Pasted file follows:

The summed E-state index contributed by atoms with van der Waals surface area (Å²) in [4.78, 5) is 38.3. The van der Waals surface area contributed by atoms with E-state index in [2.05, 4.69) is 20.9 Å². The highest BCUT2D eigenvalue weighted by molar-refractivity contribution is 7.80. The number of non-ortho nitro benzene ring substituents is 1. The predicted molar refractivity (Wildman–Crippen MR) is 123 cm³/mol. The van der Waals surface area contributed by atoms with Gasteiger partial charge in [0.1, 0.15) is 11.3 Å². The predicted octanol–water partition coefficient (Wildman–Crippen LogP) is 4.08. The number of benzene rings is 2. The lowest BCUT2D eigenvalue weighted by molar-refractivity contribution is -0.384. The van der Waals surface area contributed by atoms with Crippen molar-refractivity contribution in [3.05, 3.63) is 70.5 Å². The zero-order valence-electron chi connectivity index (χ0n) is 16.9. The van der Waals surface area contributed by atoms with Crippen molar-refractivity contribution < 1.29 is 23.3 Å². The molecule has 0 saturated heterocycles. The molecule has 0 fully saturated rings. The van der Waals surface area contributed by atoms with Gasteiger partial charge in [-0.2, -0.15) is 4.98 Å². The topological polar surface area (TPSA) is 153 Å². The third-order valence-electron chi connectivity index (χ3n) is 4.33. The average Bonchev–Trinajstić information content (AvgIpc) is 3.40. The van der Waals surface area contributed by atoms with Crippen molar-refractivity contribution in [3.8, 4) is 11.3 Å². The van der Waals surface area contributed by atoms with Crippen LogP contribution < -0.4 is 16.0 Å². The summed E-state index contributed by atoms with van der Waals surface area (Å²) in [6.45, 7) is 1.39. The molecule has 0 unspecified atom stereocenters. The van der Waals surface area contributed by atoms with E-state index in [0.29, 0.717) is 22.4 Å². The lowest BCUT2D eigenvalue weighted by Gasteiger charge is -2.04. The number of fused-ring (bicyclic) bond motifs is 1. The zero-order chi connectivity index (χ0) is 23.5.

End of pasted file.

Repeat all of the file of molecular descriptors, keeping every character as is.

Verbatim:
The summed E-state index contributed by atoms with van der Waals surface area (Å²) in [4.78, 5) is 38.3. The van der Waals surface area contributed by atoms with E-state index in [2.05, 4.69) is 20.9 Å². The highest BCUT2D eigenvalue weighted by molar-refractivity contribution is 7.80. The number of non-ortho nitro benzene ring substituents is 1. The predicted molar refractivity (Wildman–Crippen MR) is 123 cm³/mol. The van der Waals surface area contributed by atoms with Gasteiger partial charge in [0.1, 0.15) is 11.3 Å². The predicted octanol–water partition coefficient (Wildman–Crippen LogP) is 4.08. The number of benzene rings is 2. The lowest BCUT2D eigenvalue weighted by molar-refractivity contribution is -0.384. The van der Waals surface area contributed by atoms with Crippen molar-refractivity contribution in [3.05, 3.63) is 70.5 Å². The zero-order valence-electron chi connectivity index (χ0n) is 16.9. The van der Waals surface area contributed by atoms with Crippen molar-refractivity contribution < 1.29 is 23.3 Å². The molecule has 0 saturated heterocycles. The molecule has 0 fully saturated rings. The van der Waals surface area contributed by atoms with Gasteiger partial charge in [-0.2, -0.15) is 4.98 Å². The topological polar surface area (TPSA) is 153 Å². The third-order valence-electron chi connectivity index (χ3n) is 4.33. The average Bonchev–Trinajstić information content (AvgIpc) is 3.40. The van der Waals surface area contributed by atoms with Crippen molar-refractivity contribution in [3.8, 4) is 11.3 Å². The van der Waals surface area contributed by atoms with Crippen LogP contribution < -0.4 is 16.0 Å². The summed E-state index contributed by atoms with van der Waals surface area (Å²) in [6.45, 7) is 1.39. The molecule has 0 unspecified atom stereocenters. The van der Waals surface area contributed by atoms with E-state index in [0.29, 0.717) is 22.4 Å². The lowest BCUT2D eigenvalue weighted by Gasteiger charge is -2.04. The number of fused-ring (bicyclic) bond motifs is 1. The zero-order chi connectivity index (χ0) is 23.5.